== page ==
‘Frosty the Snowman’ of Maryland Arrested in Chestertown Again, Faces Various Criminal Charges

A 52-year-old resident of Chestertown, previously arrested for the MD crime of assault in November, 2011 while dressed as the favorite holiday character Frosty the Snowman, is once again in trouble with the law, according to a WBOC.com news story. The man who, according to Chestertown police “makes bad decisions,” was arrested on charges of disorderly conduct, resisting arrest, and related charges following an incident that occurred in front of the man’s home on High Street.

According to the report, police passed the man’s house twice and as the 52-year-old walked toward their vehicle, one of the officers proceeded to get out of the car. ‘Frosty,’ who was not in costume at the time, became “irate and angry” and was using profanity, according to the police officer’s statement. Police suggested he go back inside his home and reportedly gave him many opportunities to cease and desist, but the man continued to act inappropriately and was therefore arrested.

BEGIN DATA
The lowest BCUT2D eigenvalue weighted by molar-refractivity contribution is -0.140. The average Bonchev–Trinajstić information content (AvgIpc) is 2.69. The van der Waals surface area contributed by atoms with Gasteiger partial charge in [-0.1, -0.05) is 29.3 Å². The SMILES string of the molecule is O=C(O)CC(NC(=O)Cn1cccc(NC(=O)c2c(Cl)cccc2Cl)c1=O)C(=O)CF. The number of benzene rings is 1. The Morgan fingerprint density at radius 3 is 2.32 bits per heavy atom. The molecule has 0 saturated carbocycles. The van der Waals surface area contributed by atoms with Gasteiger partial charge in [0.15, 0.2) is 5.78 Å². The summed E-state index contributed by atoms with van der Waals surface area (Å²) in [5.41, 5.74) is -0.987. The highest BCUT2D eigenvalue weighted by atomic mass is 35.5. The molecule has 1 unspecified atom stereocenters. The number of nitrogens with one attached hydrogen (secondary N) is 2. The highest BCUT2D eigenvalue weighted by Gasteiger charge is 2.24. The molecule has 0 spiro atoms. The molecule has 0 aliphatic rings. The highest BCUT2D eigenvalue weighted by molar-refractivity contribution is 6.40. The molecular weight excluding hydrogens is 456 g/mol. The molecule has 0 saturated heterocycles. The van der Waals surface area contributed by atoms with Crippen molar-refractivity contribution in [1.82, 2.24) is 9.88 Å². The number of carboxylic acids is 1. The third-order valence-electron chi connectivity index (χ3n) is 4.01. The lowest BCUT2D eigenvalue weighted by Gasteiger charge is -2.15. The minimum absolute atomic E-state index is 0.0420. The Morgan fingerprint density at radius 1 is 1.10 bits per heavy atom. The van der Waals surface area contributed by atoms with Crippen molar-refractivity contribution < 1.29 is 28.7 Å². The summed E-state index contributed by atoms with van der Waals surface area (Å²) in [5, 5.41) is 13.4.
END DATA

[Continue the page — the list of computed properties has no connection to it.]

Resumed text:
The Chestertown resident believes police went overboard arresting him, but admits using profanity in the presence of the officers was a mistake. Following the arrest, he was released on his own recognizance. In November, the man was arrested for allegedly attempting to kick a police dog during a Chestertown Christmas parade.

If you are facing criminal charges in the state of Maryland, a skilled Maryland Criminal Defense Attorney with the law firm of Alpert Schreyer can help. Seeking assistance from a qualified attorney is well-advised and may help you avoid harsh penalties and excessive fines. To see how we can apply our years of criminal defense experience to your case, call (866) 444-6363 for a free case evaluation.

About Andrew Alpert

+Andrew is one of the leading DUI and criminal defense attorneys in both the state of Maryland and the District of Columbia. He blogs about Maryland DUI law, has numerous videos on the subject and has been asked to appear on national television to offer his legal opinion on high-profile criminal cases.